5 Quick and Easy Data Visualizations in Python with Code

Data Visualization is a big part of a data scientist´s jobs. In the early stages of a project, you´ll often be doing an Exploratory Data Analysis (EDA) to gain some insights into your data. Creating visualizations really helps make things clearer and easier to understand, especially with larger, high dimensional datasets. Towards the end of your project, it´s important to be able to present your final results in a clear, concise, and compelling manner that your audience, whom are often non-technical clients, can understand. Matplotlib is a popular Python library that can be used to create your Data Visualizations quite easily. However, setting up the data, parameters, figures, and plotting can get quite messy and tedious to do every time you do a new project. In this blog post, we´re going to look at 6 data visualizations and write some quick and easy functions for them with Python´s Matplotlib. In the meantime, here´s a great chart for selecting the right visualization for the job!

Comparing AI Strategies – Vertical vs. Horizontal

Getting an AI startup to scale for an IPO is currently elusive. Several different strategies are being discussed around the industry and here we talk about the horizontal strategy and the increasingly favored vertical strategy.

Comparison of Top 6 Python NLP Libraries

Natural language processing (NLP) is getting very popular today, which became especially noticeable in the background of the deep learning development. NLP is a field of artificial intelligence aimed at understanding and extracting important information from text and further training based on text data. The main tasks include speech recognition and generation, text analysis, sentiment analysis, machine translation, etc. In the past decades, only experts with appropriate philological education could be engaged in the natural language processing. Besides mathematics and machine learning, they should have been familiar with some key linguistic concepts. Now, we can just use already written NLP libraries. Their main purpose is to simplify the text preprocessing. We can focus on building machine learning models and hyperparameters fine-tuning. There are many tools and libraries designed to solve NLP problems. Today, we want to outline and compare the most popular and helpful natural language processing libraries, based on our experience. You should understand that all the libraries we look at have only partially overlapped tasks. So, sometimes it is hard to compare them directly. We will walk around some features and compare only those libraries, for which this is possible.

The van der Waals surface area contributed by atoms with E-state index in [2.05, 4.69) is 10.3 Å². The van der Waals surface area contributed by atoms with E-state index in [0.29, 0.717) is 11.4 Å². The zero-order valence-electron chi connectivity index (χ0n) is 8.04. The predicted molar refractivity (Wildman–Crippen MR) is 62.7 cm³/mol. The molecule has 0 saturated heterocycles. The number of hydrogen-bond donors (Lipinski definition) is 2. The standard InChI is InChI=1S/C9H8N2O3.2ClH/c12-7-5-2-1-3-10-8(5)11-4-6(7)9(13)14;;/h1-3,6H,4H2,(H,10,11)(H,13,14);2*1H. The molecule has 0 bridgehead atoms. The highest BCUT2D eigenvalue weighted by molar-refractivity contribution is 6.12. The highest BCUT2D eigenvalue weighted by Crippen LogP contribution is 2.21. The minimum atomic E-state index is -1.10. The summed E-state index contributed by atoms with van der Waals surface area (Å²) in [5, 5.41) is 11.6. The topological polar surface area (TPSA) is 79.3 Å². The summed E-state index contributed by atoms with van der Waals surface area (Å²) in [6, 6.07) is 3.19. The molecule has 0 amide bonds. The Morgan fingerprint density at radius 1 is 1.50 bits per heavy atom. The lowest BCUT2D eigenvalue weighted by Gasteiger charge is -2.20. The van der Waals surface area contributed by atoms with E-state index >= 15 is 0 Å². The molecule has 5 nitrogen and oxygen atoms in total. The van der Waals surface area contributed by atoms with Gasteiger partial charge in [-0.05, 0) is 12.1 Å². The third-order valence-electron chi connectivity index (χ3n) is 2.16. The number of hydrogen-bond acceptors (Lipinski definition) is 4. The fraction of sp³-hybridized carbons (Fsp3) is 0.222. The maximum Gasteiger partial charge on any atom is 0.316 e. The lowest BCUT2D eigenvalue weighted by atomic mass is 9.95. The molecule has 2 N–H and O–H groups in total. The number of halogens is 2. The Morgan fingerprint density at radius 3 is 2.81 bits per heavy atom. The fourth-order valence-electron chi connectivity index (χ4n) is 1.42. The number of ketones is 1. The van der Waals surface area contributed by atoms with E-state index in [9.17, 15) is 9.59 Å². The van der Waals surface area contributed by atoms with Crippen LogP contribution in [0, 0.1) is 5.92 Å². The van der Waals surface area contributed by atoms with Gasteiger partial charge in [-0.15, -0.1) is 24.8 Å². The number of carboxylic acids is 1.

Blockchain + Analytics: Enabling Smart IOT

Autonomous cars are racing down the highway at speeds exceeding 100 MPH when suddenly a car a half-mile ahead blows out a tire sending dangerous debris across 3 lanes of traffic. Instead of relying upon sending this urgent, time-critical distress information to the world via the cloud, the cars on that particular section of the highway use peer-to-peer, immutable communications to inform all vehicles in the area of the danger so that they can slow down and move to unobstructed lanes (while also sending a message to the nearest highway maintenance robots to remove the debris).

a Little SQL with a Little R

Book Memo: “R Markdown”

The Definitive Guide
R Markdown: The Definitive Guide is the first official book authored by the core R Markdown developers that provides a comprehensive and accurate reference to the R Markdown ecosystem. With R Markdown, you can easily create reproducible data analysis reports, presentations, dashboards, interactive applications, books, dissertations, websites, and journal articles, while enjoying the simplicity of Markdown and the great power of R and other languages. In this book, you will learn
• Basics: Syntax of Markdown and R code chunks, how to generate figures and tables, and how to use other computing languages
• Built-in output formats of R Markdown: PDF/HTML/Word/RTF/Markdown documents and ioslides/Slidy/Beamer/PowerPoint presentations
• Extensions and applications: Dashboards, Tufte handouts, xaringan/reveal.js presentations, websites, books, journal articles, and interactive tutorials
• Advanced topics: Parameterized reports, HTML widgets, document templates, custom output formats, and Shiny documents.